Lastly, the skeptics out there may say all this historical stuff is fine, but “THIS TIME IT’S DIFFERENT!!” But every bear market is different. Each severe bear has causes which are uniquely, and fearfully, its own. For instance, in the 1973-74 bear, we had the Nixon Wage and Price controls, skyrocketing inflation and odd-even gas lines. In the 1987 crash, we had the fear and prediction that derivatives and program trading were going to end the market as we knew it. In the 2000-02 bear, we had a backdrop of extraordinary market valuation -- a high tech/dot.com craze whereby the NASDAQ 100 index returned more than 500% in five years, only to fall nearly 80% by the time it hit bottom. In each example, investors thought the facts were very different from previous bear markets, and many believed that capitalism and the free market enterprise system might not be able to continue in this country.
The credit crunch, and its implications in the global financial system, is clearly the most unique problem facing the financial markets today, and its ramifications cannot be dismissed. However, rarely has a global problem been attacked head-on with such a unified force. All US government and business leaders have jumped into this issue with both feet, and both fists full of money. The Federal Reserve is putting its considerable power (and cash) where its mouth is, and is being as creative as it ever has been. The U.S. Treasury, the President and the Legislature have jumped on the bandwagon and are doing all they can to stimulate the economy (with taxpayer money, of course). Foreign governments are also pitching in by dovetailing their fiscal and monetary policies. The reason for all this camaraderie is simple – it is in everyone’s best interest to solve the credit crisis as quickly as possible. With the exception of Osama bin Laden, that North Korean leader with the bad haircut, and the two Castro brothers, just about everyone else on earth wants to see this problem solved. And it will be. So hunker down, stay disciplined, keep your long-term perspective, and soon you’ll be able to climb out of your bunker and enjoy the long term returns of equity investing.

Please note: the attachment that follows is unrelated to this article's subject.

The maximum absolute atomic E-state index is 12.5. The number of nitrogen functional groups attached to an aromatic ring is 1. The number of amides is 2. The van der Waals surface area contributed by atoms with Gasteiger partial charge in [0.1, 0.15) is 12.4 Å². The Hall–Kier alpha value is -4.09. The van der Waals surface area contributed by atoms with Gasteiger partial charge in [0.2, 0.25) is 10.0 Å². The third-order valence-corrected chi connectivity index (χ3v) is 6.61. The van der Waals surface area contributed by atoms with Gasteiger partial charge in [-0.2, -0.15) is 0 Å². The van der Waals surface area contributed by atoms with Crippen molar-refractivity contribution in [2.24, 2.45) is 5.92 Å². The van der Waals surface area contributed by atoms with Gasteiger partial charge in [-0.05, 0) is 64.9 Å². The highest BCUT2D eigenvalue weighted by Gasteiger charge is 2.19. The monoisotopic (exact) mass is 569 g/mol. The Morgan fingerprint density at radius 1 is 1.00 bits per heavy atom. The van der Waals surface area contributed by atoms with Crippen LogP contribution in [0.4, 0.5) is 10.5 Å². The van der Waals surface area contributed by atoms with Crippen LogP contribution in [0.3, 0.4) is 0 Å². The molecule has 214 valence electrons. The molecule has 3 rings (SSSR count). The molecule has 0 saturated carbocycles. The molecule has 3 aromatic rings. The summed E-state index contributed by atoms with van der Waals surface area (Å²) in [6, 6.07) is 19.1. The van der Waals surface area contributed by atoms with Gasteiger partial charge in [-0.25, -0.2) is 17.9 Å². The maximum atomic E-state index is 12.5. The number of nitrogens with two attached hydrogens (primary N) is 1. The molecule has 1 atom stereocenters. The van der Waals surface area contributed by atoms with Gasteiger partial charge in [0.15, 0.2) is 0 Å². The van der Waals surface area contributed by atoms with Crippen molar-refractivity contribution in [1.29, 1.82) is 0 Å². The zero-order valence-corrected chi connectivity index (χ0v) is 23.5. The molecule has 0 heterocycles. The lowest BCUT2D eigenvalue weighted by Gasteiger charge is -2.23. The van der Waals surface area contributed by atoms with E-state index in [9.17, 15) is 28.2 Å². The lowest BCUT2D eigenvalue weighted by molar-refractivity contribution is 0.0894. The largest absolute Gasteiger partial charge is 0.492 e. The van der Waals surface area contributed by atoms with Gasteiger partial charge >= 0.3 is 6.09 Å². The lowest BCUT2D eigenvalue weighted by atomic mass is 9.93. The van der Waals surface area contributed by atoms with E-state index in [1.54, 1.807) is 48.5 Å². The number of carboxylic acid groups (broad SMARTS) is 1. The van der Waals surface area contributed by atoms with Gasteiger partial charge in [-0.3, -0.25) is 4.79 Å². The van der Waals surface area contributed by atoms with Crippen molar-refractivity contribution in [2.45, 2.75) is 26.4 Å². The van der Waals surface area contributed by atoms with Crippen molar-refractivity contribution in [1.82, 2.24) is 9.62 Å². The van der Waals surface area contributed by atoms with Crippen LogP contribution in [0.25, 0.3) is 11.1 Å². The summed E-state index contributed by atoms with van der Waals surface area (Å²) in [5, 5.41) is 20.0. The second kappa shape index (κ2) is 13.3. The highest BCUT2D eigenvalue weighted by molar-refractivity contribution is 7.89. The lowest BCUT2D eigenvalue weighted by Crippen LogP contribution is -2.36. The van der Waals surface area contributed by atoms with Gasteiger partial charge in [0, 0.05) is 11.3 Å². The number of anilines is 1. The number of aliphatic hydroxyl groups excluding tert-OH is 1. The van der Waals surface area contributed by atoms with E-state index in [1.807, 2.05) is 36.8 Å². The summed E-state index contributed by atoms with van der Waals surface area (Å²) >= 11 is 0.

First Quarter 2008 Asset Class Return
Needless to say, the quarter was a tough one. With a few exceptions, domestic stocks were whacked fairly evenly. Small Internationals out performed Large, and Value on both sides of the ocean did slightly better than Growth, reversing a year long trend. If you are looking for any positive signs, you may be able to find it in Real Estate. With all the negative news regarding real estate, many investors are surprised to find that it had a positive return for the quarter, and more impressively was up over 6% in the month of March. You may remember that Real Estate led the market downturn, starting early in 2007. The fact that it has bounced back could be evidence that the worst might be over for that asset class, and others as well. Also, Small Caps no longer appear to be leading the way down, and consequently could also point to a crescendo stage of this pullback.
Obviously, it is foolish to make too much out of any particular quarterly number. It will be interesting to see if the normal 6 to 12 month lag time is needed for the economic stimulating and credit loosening actions of the Treasury and Federal Reserve to take effect. Just remember that the stock market discounts all news, and most often bottoms well before the economic news does. As always, your Quarterly Performance Report accompanies this letter. If we have managed your portfolio for less than three months, you will receive a partial report, and a complete one will follow next quarter. The second quarter of the year promises more beauty, if not in our portfolios, then at least in the garden. Get outside and enjoy it.
Frederick F. Kramer IV, JD
Chief Investment Officer
DIXON HUGHES WEALTH ADVISORS LLC